Scott Semple

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  • Keymaster
    Scott Semple on · in reply to: Grip Strength #47676

    I’m not sure strength is an issue here. It sounds like you may be over-gripping your tools.

    First, for WI3, most of your weight will be on your feet. Tools will be used primarily for balance (to hold you into the wall). I would suggest doing some top rope technique sessions at a crag somewhere, hanging on to your tools as lightly as possible (thus the top rope).

    Second, don’t squeeze. You need to grip an ice tool to swing it, but not to hang from it.

    When hanging from an ice tool, your palm should not be touching the tool. If it does, then you’ll be fighting against biomechanics. Biomechanics always wins. In contrast, your fingers should be curled but your palm open and relaxed. There should be a straight line through your joints from your second knuckle down to your shoulder, just the same as if hanging off of a hangboard.

    Keymaster
    Scott Semple on · in reply to: Fasting mimicking diet during a training cycle #47671

    I don’t have the experience to say. The only thing that I can think of is that if you’re coming off of a macrocycle, fasting through a recovery week could make it pointless. You may want to extend the recovery for longer than two weeks.

    Why do the fast in the first place?

    Keymaster
    Scott Semple on · in reply to: Setting up metrics – which apps? #47667

    As mentioned, I use Row for ski touring because I don’t row, and (as mentioned) the icon looks like skis. Likewise, I don’t swim, so I use Swim for resort skiing (the waves look like snow drifts).

    Keymaster
    Scott Semple on · in reply to: Questions about training with power #47666

    RECRUITMENT:

    My comment on recruitment was just a guess.

    When I’ve done lactate tests on a bike (as an infrequent and untrained cyclist), my threshold HRs are at least 20 beats lower than during a weight-bearing test.

    This is likely due to less recruitment, and with less recruitment, there’s less central stress, so HR is lower. This is a common phenomenon; it’s not just me. I suspect the lower recruitment is because of both less activation (for everyone) and lower efficiency (for untrained cyclists). I wouldn’t be surprised if triathletes don’t see this effect as much.

    So that made me wonder if rowing will show the opposite. Perhaps with greater recruitment (by using both upper and lower body) the central demand is greater, so HRs will be higher than purely weight-bearing activities. That’s just a guess though.

    XC skiing would perhaps show a similar effect. And perhaps that’s why XC skiers show much higher VO2s than other sports (because their training is quadripedal and more demanding on the heart and lungs).

    Maybe Scott J. has more thoughts on this.

    Keymaster
    Scott Semple on · in reply to: Questions about training with power #47665

    AeT/AnT DRIFT:

    I should clarify. AnT HR is not a ceiling. But the highest sustainable effort for X minutes is a duration-dependent ceiling of sorts. Any time trial effort will have a maximum sustainable pace. As I understand it, that’s the basis of the critical power concept.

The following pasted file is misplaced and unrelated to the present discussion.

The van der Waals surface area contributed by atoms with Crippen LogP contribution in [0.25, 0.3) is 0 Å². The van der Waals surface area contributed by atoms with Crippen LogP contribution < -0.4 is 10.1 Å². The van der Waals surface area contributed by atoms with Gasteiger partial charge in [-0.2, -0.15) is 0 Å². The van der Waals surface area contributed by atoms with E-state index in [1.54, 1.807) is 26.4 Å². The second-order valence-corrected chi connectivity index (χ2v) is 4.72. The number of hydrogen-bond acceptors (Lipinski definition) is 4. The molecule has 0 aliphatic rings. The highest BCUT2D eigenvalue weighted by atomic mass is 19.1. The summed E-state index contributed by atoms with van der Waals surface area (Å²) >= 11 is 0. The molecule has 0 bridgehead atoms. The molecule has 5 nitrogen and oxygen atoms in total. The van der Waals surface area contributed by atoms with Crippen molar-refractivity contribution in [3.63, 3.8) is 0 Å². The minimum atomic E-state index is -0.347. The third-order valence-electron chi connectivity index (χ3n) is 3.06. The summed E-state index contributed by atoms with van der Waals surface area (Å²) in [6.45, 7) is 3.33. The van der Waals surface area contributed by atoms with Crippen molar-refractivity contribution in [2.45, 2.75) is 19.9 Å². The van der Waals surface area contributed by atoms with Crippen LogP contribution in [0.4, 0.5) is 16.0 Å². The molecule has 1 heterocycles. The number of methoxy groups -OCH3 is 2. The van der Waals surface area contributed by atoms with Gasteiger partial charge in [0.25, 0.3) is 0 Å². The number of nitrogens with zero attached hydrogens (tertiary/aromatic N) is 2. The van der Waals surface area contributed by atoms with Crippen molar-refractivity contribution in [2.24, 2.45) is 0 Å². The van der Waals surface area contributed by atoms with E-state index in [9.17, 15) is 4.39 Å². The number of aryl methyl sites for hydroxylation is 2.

So that’s the dog. Heart rate is the tail. Whatever the duration, the highest sustainable output will elicit a certain heart rate. For a 30m time trial, that HR will be darn close to AnT HR.

    Many times in this forum, have tried to do an AeT drift test and have gone too hard, often close to an AnT effort. So the HR that they see has little drift, and they wrongly assume that they are within their aerobic capacity.

    In that case, I often say:

    * AeT HR could drift higher but doesn’t; while
    * AnT HR doesn’t drift higher, because it can’t.

    Now I see how that could be confusing.

    Bottom line: AnT HR is not a ceiling. The highest sustainable effort over X minutes is self-limiting and if the output is stable, so too will the heart rate.

    Keymaster
    Scott Semple on · in reply to: Potential for kayaking to undermine training #47473

    @will-blum5: It may be helpful to compare this to biathlon. Different sports will have different demands, thresholds need to be measured separately, training needs to be done specifically. Metrics that apply to one won’t apply to the other.

    Keymaster
    Scott Semple on · in reply to: Questions about training with power #47472

    Disclaimer: I’m not familiar with rowing training at all…

    It reminds me of cycling, where HRs are normally lower for a given intensity due to less muscle mass being recruited. So cycling-hrTSS is usually less than TSS. Perhaps with rowing, it’s the opposite. If more muscle mass is recruited, then HRs would be higher for a given intensity so that rowing-hrTSS would score higher than TSS.

    Either way, I would work off of power rather than HR. Power is the dog; HR is the tail.

    Other than that, I think all of the usual caveats apply.

    Keymaster

    @hikerobby: “Faster” at what? The duration of the event is always a factor. Being faster at shorter events doesn’t mean that that same person will be faster at longer. I’m not familiar with Cory’s experience, but that’s perhaps what happened. His training may have made him “faster” at longer durations.


    @jdubus